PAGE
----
We drove out yesterday to look at pretty snow and rocks, and I had an encounter with a plant that was at least green! (An accomplishment at this time of this particular spring.) Other than our ubiquitous conifers, predominantly Ponderosa Pine and Rocky Mountain Juniper, the aspect out there is bleak and brown for plant life, and white for everything else.
Curlleaf Mountain Mahogany (Cercocarpus ledifolius) is the rare exception. Four of these large evergreen shrubs grow near the Trading Post at Red Rocks Park, far from their normal range in the Intermountain West. These artificially introduced interlopers are not unwelcome, at least to me. One reason is that they don't seem to be invasive: four aging trees, no longer thriving, and one stump suggest long presence here, yet there is no sign of offspring. Research into that must await a more appropriate season. For now, we'll just enjoy the touch of life it adds to the winter landscape and its aesthetic charm against the red rocks of the Fountain Formation.
Despite the cyanogenic glucoside Curlleaf Mountain Mahogany apparently contains,a it's enormously popular as a browse for wild ungulates. So is our local species, variously "true," "alderleaf," or just plain Mountain Mahogany (Cercocarpus montanus), which would look like this in a different season, but today looks more like a "Cerco-carcass."
(Photo of Alderleaf Mountain-mahogany leaves and seeds -- July 2005, Nikon D70, by Cory Maylett, via Wikipedia.)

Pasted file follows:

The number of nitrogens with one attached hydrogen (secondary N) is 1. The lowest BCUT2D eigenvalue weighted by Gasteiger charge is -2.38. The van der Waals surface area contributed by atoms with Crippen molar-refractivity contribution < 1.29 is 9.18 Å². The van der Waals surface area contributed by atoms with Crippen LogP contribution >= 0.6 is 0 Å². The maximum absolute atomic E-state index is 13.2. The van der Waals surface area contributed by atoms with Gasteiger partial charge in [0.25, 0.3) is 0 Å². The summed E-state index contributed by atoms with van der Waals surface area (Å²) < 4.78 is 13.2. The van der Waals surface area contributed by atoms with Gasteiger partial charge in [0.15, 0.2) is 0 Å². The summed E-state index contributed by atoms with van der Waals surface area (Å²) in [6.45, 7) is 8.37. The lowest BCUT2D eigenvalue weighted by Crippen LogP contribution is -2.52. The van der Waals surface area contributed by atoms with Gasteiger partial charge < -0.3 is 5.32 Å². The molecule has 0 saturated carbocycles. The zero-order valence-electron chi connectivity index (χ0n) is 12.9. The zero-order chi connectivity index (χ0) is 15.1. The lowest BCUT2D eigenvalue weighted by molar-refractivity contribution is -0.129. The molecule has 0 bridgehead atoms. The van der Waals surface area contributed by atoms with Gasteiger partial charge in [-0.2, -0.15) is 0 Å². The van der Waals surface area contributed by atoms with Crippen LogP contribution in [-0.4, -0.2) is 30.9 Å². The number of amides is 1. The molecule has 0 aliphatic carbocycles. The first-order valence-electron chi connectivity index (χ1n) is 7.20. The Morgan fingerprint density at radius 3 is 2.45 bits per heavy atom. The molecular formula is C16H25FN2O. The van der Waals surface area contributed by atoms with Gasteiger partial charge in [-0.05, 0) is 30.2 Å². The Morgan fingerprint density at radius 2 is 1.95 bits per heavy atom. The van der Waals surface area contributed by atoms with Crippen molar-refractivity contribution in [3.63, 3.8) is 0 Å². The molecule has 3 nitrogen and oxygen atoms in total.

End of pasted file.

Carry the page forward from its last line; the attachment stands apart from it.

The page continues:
My first Rocky Mountain ecology teacher used to call this plant "deer ice cream," and our shrubs are generally "managed" within browsing height by the frequent deer pruning they receive. They rarely reach much more than a meter in height.
Curlleaf, in contrast, grows more as a tree and exceeds the reach of its would-be predators, whose munching efforts among its lower branches apparently help stimulate its upward growth.b In deer feeding studies back in the 1940s and 50s, curlleaf was deemed "most desirable" of 17 species of browse offered to captive deer. A hybrid between these two species was ranked second, though data were limited.c
The overlapping ranges shown above create the opportunity for hybridization, with the two occurring together at lower elevations in Utah and other intermountain areas. That factor also contributes to complex intraspecific taxonomic issues, so we're fortunate that here in eastern Colorado, the situation seems to be a little more straightforward.
Lots more to learn about Curlleaf Mountain Mahogany at this site.
Coincidentally, last week before the snows I encountered another individual of the curlleaf species about four miles (7 km) south of the Trading Post. I was surprised to spot it, but again, it was in an area of our foothills long popular with original Americans as well as with later inhabitants. This tree, however, had an unusually intimate relationship with a large boulder next to it. It had grown into and around this huge chunk of red sandstone, or, it appeared, the rock had grown into it.
I have to confess I'm rather baffled by this one. The boulder is on the downhill side of the tree, and what you see in these photos are the trunk and branches, not roots, of a mature tree. I'm looking forward to suggestions from readers on how this might have happened.
aDhurrin, the cyanogenic glucoside of Cercocarpus ledifolius (pdf), Nahrstedt and Limmer, 1982, Phytochemistry Volume 21, Issue 11, Pages 2738–2740
bResponse of Curlleaf Mountain Mahogany to
Pruning Treatments in Northern Utah (pdf), Austin and Urness, July 1980, J Range Mngt 33(4), 275-277
cFeeding deer on browse species during winter, Smith, Arthur D., 1950, J. Range Mngt 3(2):130-132
Some botanical culture
10 hours ago